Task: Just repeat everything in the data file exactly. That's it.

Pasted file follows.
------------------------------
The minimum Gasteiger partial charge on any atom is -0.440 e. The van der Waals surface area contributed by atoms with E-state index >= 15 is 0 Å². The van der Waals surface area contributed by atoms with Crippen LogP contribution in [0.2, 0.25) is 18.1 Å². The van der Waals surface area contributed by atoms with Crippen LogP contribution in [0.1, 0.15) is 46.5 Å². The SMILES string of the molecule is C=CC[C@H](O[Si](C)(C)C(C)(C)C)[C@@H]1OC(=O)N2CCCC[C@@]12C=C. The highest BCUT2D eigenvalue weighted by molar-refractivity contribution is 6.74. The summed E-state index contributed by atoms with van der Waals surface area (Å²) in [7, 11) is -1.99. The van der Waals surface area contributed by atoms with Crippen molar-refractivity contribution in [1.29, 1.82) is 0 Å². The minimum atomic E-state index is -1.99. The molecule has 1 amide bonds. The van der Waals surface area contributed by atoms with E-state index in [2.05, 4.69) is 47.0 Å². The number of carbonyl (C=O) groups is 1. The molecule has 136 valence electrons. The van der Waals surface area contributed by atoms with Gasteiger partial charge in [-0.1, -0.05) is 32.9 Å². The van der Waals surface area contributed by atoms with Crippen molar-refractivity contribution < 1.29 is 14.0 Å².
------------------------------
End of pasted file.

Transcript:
The minimum Gasteiger partial charge on any atom is -0.440 e. The van der Waals surface area contributed by atoms with E-state index >= 15 is 0 Å². The van der Waals surface area contributed by atoms with Crippen LogP contribution in [0.2, 0.25) is 18.1 Å². The van der Waals surface area contributed by atoms with Crippen LogP contribution in [0.1, 0.15) is 46.5 Å². The SMILES string of the molecule is C=CC[C@H](O[Si](C)(C)C(C)(C)C)[C@@H]1OC(=O)N2CCCC[C@@]12C=C. The highest BCUT2D eigenvalue weighted by molar-refractivity contribution is 6.74. The summed E-state index contributed by atoms with van der Waals surface area (Å²) in [7, 11) is -1.99. The van der Waals surface area contributed by atoms with Crippen molar-refractivity contribution in [1.29, 1.82) is 0 Å². The minimum atomic E-state index is -1.99. The molecule has 1 amide bonds. The van der Waals surface area contributed by atoms with E-state index in [2.05, 4.69) is 47.0 Å². The number of carbonyl (C=O) groups is 1. The molecule has 136 valence electrons. The van der Waals surface area contributed by atoms with Gasteiger partial charge in [-0.1, -0.05) is 32.9 Å². The van der Waals surface area contributed by atoms with Crippen molar-refractivity contribution < 1.29 is 14.0 Å².